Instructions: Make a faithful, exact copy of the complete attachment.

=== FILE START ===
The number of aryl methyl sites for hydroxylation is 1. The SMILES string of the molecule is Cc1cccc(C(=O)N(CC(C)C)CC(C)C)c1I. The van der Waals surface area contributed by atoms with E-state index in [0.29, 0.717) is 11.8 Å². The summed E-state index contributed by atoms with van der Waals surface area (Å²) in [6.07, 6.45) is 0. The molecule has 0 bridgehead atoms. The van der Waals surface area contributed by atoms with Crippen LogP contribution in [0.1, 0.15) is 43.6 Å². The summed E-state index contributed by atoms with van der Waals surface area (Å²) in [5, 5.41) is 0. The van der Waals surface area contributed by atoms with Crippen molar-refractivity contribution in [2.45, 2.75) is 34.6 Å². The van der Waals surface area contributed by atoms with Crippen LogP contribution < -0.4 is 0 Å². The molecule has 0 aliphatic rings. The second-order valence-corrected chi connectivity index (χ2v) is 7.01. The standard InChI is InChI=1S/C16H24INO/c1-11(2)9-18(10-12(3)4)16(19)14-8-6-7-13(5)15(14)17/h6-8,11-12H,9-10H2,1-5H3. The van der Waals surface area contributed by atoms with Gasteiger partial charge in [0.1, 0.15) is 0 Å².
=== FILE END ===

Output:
The number of aryl methyl sites for hydroxylation is 1. The SMILES string of the molecule is Cc1cccc(C(=O)N(CC(C)C)CC(C)C)c1I. The van der Waals surface area contributed by atoms with E-state index in [0.29, 0.717) is 11.8 Å². The summed E-state index contributed by atoms with van der Waals surface area (Å²) in [6.07, 6.45) is 0. The molecule has 0 bridgehead atoms. The van der Waals surface area contributed by atoms with Crippen LogP contribution in [0.1, 0.15) is 43.6 Å². The summed E-state index contributed by atoms with van der Waals surface area (Å²) in [5, 5.41) is 0. The van der Waals surface area contributed by atoms with Crippen molar-refractivity contribution in [2.45, 2.75) is 34.6 Å². The van der Waals surface area contributed by atoms with Crippen LogP contribution < -0.4 is 0 Å². The molecule has 0 aliphatic rings. The second-order valence-corrected chi connectivity index (χ2v) is 7.01. The standard InChI is InChI=1S/C16H24INO/c1-11(2)9-18(10-12(3)4)16(19)14-8-6-7-13(5)15(14)17/h6-8,11-12H,9-10H2,1-5H3. The van der Waals surface area contributed by atoms with Gasteiger partial charge in [0.1, 0.15) is 0 Å².